How Working Abroad Can Help Entrepreneurs

Running your own business isn’t all it’s cracked up to be. Entrepreneurship often goes hand-in-hand with long hours, high personal risk, and an inability to disconnect from daily operations. While travel is cheaper, easier, and more accessible than ever for many Americans, today’s entrepreneurs face unique challenges on the road — which often means bringing the office along with them, or at least staying very much connected.

But some business owners and founders are finding creative ways to make working abroad work for them. We spoke to two New York City-based startup founders who see travel as a productivity booster, not a time write-off. Here are their top tips for how working abroad can help entrepreneurs stay productive, creative, and open-minded in today’s business world.

Entrepreneurs share their tips for getting more from working abroad.

Embrace New Perspectives

Getting out of your bubble brings exposure to new ideas and people. For business owners working hard to differentiate their products and services, that creative spark is often found on the road.

“The best part about visiting other countries is seeing how they operate businesses locally,” says Kenny Kline, founder of JAKK Media and a Columbia Business School alum. “They might be working in different infrastructures or in a market you know nothing about, but normally entrepreneurs will find a way to run efficient businesses.”

Kline cites recent trips to Iceland and Israel as turning points in his business outlook. Observing how local businesses run in those countries, he said, inspired him to explore new directions in e-commerce and product fulfillment. Kline also spends a lot of time in Nashville working and visiting family, and he says even a domestic trip can bring the change of pace he needs to formulate a new idea or concept.

“If an idea sounds good to people in New York and Nashville and the Middle East, there’s probably something there,” he says.

Block Off Time

Don’t expect staying connected on the road to come easily. Wandering Bear Coffee Co-Founder Matt Bachmann says he often gets more productive while traveling — but only if he leans on his calendar for help.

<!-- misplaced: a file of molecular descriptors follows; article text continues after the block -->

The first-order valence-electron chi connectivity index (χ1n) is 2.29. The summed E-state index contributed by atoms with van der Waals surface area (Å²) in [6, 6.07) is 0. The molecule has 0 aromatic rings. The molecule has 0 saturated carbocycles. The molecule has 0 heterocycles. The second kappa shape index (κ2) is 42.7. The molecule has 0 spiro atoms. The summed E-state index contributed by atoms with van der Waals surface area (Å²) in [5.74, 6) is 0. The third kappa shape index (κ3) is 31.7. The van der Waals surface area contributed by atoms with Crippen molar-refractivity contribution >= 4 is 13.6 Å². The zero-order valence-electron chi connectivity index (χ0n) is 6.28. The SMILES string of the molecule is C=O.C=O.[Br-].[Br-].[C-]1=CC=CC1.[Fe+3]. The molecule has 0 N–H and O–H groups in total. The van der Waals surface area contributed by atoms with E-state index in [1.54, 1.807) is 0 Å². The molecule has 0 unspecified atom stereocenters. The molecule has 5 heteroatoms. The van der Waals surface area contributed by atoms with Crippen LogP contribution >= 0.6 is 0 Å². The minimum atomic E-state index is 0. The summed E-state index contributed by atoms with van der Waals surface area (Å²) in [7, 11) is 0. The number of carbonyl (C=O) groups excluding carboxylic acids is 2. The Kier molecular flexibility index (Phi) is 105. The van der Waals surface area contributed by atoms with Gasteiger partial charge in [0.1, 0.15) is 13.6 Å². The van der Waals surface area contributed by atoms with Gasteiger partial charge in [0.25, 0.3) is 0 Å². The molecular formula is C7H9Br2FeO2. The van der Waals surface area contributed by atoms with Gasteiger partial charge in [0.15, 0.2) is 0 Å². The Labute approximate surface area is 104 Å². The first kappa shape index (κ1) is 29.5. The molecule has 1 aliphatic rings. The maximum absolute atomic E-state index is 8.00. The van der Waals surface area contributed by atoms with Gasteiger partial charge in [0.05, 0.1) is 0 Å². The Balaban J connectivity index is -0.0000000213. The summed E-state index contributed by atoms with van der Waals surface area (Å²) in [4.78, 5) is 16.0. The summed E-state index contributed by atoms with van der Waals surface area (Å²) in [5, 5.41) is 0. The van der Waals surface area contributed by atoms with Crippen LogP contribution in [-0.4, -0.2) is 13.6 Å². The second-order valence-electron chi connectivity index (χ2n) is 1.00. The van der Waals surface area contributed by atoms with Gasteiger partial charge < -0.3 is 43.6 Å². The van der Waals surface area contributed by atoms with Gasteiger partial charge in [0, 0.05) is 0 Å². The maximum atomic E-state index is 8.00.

“The challenge is always finding a way to stay on top of your normal workflow, especially on trips with a lot of travel time,” says Bachmann. “I find it helpful to think through when you’ll have specific blocks of travel time (in the car, in an airport, on a plane) and assign (in advance) tasks or mini to-do-lists that are appropriate for that chunk of time.

Wandering Bear Co-Founders Ben Gordon (left) and Matt Bachmann

So while a change of scenery can give a productivity boost, it takes concerted effort to make it happen. Bachmann also suggests packing light to save time and reduce distractions when working abroad.

Visit Local Entrepreneurs

Meeting other entrepreneurs is one of the best ways to learn new tips and accelerate your growth as a business owner. Their real-world advice is incredibly helpful, and because they operate in different markets from your own, entrepreneurs in the same space may be more willing to let you pick their brains.

This can be a tall task if you’re unfamiliar with a new city or if there’s a language barrier. But Kline has a favorite way to break the ice and meat young, driven people almost anywhere.

“Hit the gym on vacation,” he says. “Entrepreneurs push themselves, and wherever I go internet entrepreneurs seem to love exercise. I’ve been working on improving my squat form, and asking for a spot or tips has gotten me conversations with business owners in three or four new countries thus far.”

Take Notice of Travel Perks

If you’re struggling to find new and inventive ways to improve client experience, the best lessons may be found while traveling. The travel industry is often at the forefront of perks: airlines are constantly upping their game with frequent flyer programs, and more and more hotels are going above and beyond to create loyal fans among business travelers.

The next time you receive exceptional service at a hotel, restaurant, or airport, take a moment to think how the same principles could be applied to your own customers’ experience.

Of course, there’s a big difference between learning from travel perks and leaning on them too heavily.

“I try not to assume I’ll have internet on the plane,” says Bachmann.

Hipmunk Staff
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